Appointing the right contractor
By Damien Finnegan
Finding a contractor with the right skills to carry out a major works project can seem like a difficult task. The good news is that it’s not, providing you adopt the right approach.
By following the same robust strategy used in preparing and budgeting for major works – keeping in mind that all important mantra of ‘fail to plan, plan to fail’ – landlords and property managers can avoid any pitfalls when hiring contractors.
The first step is to put the works out to competitive tender. This not only provides the maximum opportunity to achieve value for money, it also ensures that the contractor with the most appropriate skills for the job is appointed. In addition, it reduces the risk of incurring extra costs through disputes and over-running of programmes and budgets.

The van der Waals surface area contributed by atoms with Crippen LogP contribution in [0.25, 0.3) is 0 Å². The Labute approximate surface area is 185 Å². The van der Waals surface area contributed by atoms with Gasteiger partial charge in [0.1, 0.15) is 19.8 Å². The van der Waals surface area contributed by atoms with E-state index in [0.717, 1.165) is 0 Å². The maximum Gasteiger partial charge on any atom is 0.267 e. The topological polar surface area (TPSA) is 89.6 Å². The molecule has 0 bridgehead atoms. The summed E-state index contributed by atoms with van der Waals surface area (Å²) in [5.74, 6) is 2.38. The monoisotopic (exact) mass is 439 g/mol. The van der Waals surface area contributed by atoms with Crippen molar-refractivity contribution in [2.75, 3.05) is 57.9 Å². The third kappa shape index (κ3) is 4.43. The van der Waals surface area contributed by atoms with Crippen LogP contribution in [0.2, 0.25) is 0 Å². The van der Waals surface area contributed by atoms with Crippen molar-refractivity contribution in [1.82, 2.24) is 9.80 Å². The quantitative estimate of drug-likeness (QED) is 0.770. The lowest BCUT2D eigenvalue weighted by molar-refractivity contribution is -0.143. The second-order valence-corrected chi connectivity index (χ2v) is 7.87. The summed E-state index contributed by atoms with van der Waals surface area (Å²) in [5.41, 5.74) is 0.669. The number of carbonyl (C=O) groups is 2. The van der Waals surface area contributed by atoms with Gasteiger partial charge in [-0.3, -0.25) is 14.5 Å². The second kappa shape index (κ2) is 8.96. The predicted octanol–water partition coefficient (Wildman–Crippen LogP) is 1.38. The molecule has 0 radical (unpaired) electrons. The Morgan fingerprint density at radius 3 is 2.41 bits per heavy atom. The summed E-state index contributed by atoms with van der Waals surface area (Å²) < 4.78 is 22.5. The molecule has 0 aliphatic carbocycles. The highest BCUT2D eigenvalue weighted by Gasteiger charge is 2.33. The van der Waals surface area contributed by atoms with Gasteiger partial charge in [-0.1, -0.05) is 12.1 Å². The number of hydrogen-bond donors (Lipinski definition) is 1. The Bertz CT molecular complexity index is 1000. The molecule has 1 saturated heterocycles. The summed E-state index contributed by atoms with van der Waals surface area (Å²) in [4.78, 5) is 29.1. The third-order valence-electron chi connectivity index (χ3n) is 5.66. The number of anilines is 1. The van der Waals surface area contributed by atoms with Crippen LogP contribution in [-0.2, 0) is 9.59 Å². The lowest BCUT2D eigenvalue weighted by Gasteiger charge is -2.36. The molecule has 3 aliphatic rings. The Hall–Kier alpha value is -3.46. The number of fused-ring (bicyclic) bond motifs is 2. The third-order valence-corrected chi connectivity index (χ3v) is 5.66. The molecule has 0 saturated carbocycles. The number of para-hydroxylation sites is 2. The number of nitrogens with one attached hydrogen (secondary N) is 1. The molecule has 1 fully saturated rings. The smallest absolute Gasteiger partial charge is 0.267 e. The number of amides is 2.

It’s important to remember that the tender process should run in parallel with the requirements of Section 20 of the Landlord & Tenant Act 1985. This requires landlords to consult with tenants before committing to spending money on the building, a process that can take four to six months. They must also invite leaseholders to nominate possible contractors.
Whether as part of a programme of planned maintenance, reactive repairs, or an extension, the format and processes for tendering a construction contract remains the same. The following provides a basic overview of each of the stages involved.
Developing the specification
The specification is the control document. It defines the extent of the works and the client’s expectations of the contractor. A Chartered Building Surveyor is generally accepted as the best-placed consultant to prepare a comprehensive specification due to their qualifications, experience and day-to-day involvement in all areas of construction.